Wednesday, July 31, 2019

Lithium Found Superior to Other Mood Stabilizers in Improving Outcomes in Youth With Bipolar Disorder

Youth with bipolar disorder who take lithium may be less likely to attempt suicide than those who take other mood stabilizers, according to a study in the Journal of the American Academy of Child & Adolescent Psychiatry. The study also found that these youth have fewer depressive symptoms and better psychosocial function compared with those not taking lithium.

These findings are similar to those found in previous studies of adults with bipolar disorder, “showing that lithium might improve mood course (including depressive symptoms), prevent suicide attempts, and ameliorate aggression,” wrote Danella M. Hafeman, M.D., Ph.D., of the University of Pittsburgh and colleagues. “When considering optimal treatment for [bipolar disorder] in youth, these potential benefits should be weighed against the possible risks of long-term lithium exposure (e.g., effects on kidney and thyroid function) and the fact that [lithium] can be lethal in overdose.”

Hafeman and colleagues analyzed longitudinal data collected from the Course and Outcome of Bipolar Youth (COBY) study, which included 413 youth aged 7 to 17 who met criteria for DSM-IV bipolar spectrum disorders. As part of the COBY study, the researchers followed up with youth every six months for four years, tracking the medications they took (the participants reported the medication they took, not what they were prescribed); suicidal ideation and attempts; and fluctuations in mood, anxiety, substance use, and psychosocial function. During follow-ups, parents were asked to fill out a form that asked about the participant’s aggression and other externalizing behaviors.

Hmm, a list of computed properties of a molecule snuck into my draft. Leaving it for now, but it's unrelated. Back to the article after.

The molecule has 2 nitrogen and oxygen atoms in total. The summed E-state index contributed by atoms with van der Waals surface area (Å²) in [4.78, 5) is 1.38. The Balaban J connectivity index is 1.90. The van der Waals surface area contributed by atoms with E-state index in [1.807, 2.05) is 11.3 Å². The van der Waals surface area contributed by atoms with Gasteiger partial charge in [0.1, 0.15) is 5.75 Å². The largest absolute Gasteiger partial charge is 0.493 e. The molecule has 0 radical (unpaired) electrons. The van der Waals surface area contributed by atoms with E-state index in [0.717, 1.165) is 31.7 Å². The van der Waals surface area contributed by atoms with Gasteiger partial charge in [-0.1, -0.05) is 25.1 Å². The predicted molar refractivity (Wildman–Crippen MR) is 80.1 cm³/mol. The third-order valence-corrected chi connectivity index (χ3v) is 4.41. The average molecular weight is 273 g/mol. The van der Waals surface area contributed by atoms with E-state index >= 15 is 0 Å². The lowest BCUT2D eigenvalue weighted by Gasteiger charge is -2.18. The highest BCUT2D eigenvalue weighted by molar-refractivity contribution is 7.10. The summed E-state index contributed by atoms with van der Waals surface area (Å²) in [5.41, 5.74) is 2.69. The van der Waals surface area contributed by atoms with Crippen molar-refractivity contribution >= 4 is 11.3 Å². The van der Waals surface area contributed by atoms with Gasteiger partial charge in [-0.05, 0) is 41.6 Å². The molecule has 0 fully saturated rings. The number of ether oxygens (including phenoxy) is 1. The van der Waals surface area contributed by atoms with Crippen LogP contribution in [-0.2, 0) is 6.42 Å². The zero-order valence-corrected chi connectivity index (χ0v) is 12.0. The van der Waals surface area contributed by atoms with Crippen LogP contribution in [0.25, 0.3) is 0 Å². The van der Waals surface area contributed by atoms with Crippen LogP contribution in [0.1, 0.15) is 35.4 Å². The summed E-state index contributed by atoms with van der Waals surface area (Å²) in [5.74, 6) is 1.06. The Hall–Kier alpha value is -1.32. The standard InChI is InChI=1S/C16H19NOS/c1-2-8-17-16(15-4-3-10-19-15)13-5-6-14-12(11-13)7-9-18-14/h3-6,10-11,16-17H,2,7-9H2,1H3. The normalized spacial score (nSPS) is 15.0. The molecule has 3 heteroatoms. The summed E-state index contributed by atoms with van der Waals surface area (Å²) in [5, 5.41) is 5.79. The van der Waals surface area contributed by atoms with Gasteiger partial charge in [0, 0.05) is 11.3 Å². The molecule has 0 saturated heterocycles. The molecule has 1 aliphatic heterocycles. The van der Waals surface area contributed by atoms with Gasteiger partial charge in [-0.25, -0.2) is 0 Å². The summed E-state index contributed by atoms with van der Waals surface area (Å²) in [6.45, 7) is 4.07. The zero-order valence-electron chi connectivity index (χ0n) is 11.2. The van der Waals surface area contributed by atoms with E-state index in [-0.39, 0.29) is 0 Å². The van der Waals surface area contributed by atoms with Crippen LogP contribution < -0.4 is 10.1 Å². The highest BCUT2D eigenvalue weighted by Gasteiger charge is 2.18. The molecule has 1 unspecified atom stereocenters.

Hafeman and colleagues relied on data collected from 340 youth during 2,638 follow-ups to assess whether the youth who took lithium differed on these measures compared with those who took antimanic anticonvulsants, first- and second-generation antipsychotics, and/or lamotrigine. The researchers found that youth in the lithium group had half as many suicide attempts, fewer depressive symptoms, less psychosocial impairment, and less aggression than those taking other mood-stabilizing medications.

The researchers acknowledged several limitations of the study, including a lack of information on medication adherence, side effects, and/or tolerability.

“Despite these limitations, the COBY study provides a unique opportunity to assess the effect of medications in a larger sample, with much longer follow-up, and arguably more generalizable to [this] patient population than [a randomized, controlled trial],” Hafeman and colleagues wrote. “Future work should focus on elucidating the mechanisms by which [lithium] improves outcomes in [youth with bipolar disorder], so that novel therapeutics can be developed to target these mechanisms with fewer side effects; and identifying who will best respond to [lithium]…”

For more on the COBY study, see the American Journal of Psychiatry article “Four-Year Longitudinal Course of Children and Adolescents With Bipolar Spectrum Disorders: The Course and Outcome of Bipolar Youth (COBY) Study.”

(Image: iStock/noipornpan)